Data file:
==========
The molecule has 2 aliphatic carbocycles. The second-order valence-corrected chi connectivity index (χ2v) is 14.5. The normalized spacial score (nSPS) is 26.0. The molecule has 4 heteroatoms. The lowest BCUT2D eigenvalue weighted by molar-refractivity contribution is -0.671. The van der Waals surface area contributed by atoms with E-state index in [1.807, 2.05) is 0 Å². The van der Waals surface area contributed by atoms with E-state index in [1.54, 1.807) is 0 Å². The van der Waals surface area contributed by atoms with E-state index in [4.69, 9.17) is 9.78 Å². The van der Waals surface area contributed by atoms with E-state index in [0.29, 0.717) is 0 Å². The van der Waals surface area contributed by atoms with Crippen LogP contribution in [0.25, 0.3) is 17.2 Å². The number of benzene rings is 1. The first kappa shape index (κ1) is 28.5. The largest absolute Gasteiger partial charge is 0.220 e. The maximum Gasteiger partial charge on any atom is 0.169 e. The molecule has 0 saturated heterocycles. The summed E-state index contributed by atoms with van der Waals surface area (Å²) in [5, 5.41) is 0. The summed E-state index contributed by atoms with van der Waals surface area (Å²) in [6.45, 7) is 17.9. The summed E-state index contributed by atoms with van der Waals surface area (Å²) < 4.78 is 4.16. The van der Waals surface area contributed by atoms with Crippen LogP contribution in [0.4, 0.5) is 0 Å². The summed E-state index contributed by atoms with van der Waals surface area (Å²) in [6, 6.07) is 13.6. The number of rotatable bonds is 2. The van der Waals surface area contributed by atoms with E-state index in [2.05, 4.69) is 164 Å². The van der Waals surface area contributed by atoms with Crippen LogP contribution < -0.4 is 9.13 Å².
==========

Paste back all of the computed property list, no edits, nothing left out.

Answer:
The molecule has 2 aliphatic carbocycles. The second-order valence-corrected chi connectivity index (χ2v) is 14.5. The normalized spacial score (nSPS) is 26.0. The molecule has 4 heteroatoms. The lowest BCUT2D eigenvalue weighted by molar-refractivity contribution is -0.671. The van der Waals surface area contributed by atoms with E-state index in [1.807, 2.05) is 0 Å². The van der Waals surface area contributed by atoms with E-state index in [1.54, 1.807) is 0 Å². The van der Waals surface area contributed by atoms with E-state index in [4.69, 9.17) is 9.78 Å². The van der Waals surface area contributed by atoms with E-state index in [0.29, 0.717) is 0 Å². The van der Waals surface area contributed by atoms with Crippen LogP contribution in [0.25, 0.3) is 17.2 Å². The number of benzene rings is 1. The first kappa shape index (κ1) is 28.5. The largest absolute Gasteiger partial charge is 0.220 e. The maximum Gasteiger partial charge on any atom is 0.169 e. The molecule has 0 saturated heterocycles. The summed E-state index contributed by atoms with van der Waals surface area (Å²) in [5, 5.41) is 0. The summed E-state index contributed by atoms with van der Waals surface area (Å²) in [6.45, 7) is 17.9. The summed E-state index contributed by atoms with van der Waals surface area (Å²) < 4.78 is 4.16. The van der Waals surface area contributed by atoms with Crippen LogP contribution in [0.4, 0.5) is 0 Å². The summed E-state index contributed by atoms with van der Waals surface area (Å²) in [6, 6.07) is 13.6. The number of rotatable bonds is 2. The van der Waals surface area contributed by atoms with E-state index in [2.05, 4.69) is 164 Å². The van der Waals surface area contributed by atoms with Crippen LogP contribution < -0.4 is 9.13 Å².